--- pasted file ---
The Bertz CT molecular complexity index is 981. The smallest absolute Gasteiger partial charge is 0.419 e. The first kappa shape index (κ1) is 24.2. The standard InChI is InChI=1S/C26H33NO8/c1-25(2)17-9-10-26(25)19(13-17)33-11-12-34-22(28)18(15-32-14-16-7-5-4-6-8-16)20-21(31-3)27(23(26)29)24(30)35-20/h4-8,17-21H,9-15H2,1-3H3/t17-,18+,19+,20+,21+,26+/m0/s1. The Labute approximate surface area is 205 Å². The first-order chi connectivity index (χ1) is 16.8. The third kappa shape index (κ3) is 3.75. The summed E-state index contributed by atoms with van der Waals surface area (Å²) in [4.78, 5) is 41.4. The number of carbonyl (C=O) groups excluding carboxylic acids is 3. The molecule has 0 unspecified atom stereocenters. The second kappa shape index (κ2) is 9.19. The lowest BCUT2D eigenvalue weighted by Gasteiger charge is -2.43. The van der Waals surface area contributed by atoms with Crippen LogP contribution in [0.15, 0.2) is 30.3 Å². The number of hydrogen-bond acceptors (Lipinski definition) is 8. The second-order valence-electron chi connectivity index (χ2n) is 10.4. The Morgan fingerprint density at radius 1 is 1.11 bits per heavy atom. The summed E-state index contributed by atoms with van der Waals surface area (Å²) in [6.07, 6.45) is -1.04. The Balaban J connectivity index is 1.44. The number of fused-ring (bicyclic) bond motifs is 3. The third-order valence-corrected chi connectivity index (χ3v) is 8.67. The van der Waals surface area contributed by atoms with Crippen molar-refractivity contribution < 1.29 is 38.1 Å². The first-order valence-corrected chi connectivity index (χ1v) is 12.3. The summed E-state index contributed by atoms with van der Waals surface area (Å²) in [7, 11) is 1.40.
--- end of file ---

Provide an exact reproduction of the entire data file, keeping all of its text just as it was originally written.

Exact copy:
The Bertz CT molecular complexity index is 981. The smallest absolute Gasteiger partial charge is 0.419 e. The first kappa shape index (κ1) is 24.2. The standard InChI is InChI=1S/C26H33NO8/c1-25(2)17-9-10-26(25)19(13-17)33-11-12-34-22(28)18(15-32-14-16-7-5-4-6-8-16)20-21(31-3)27(23(26)29)24(30)35-20/h4-8,17-21H,9-15H2,1-3H3/t17-,18+,19+,20+,21+,26+/m0/s1. The Labute approximate surface area is 205 Å². The first-order chi connectivity index (χ1) is 16.8. The third kappa shape index (κ3) is 3.75. The summed E-state index contributed by atoms with van der Waals surface area (Å²) in [4.78, 5) is 41.4. The number of carbonyl (C=O) groups excluding carboxylic acids is 3. The molecule has 0 unspecified atom stereocenters. The second kappa shape index (κ2) is 9.19. The lowest BCUT2D eigenvalue weighted by Gasteiger charge is -2.43. The van der Waals surface area contributed by atoms with Crippen LogP contribution in [0.15, 0.2) is 30.3 Å². The number of hydrogen-bond acceptors (Lipinski definition) is 8. The second-order valence-electron chi connectivity index (χ2n) is 10.4. The Morgan fingerprint density at radius 1 is 1.11 bits per heavy atom. The summed E-state index contributed by atoms with van der Waals surface area (Å²) in [6.07, 6.45) is -1.04. The Balaban J connectivity index is 1.44. The number of fused-ring (bicyclic) bond motifs is 3. The third-order valence-corrected chi connectivity index (χ3v) is 8.67. The van der Waals surface area contributed by atoms with Crippen molar-refractivity contribution < 1.29 is 38.1 Å². The first-order valence-corrected chi connectivity index (χ1v) is 12.3. The summed E-state index contributed by atoms with van der Waals surface area (Å²) in [7, 11) is 1.40.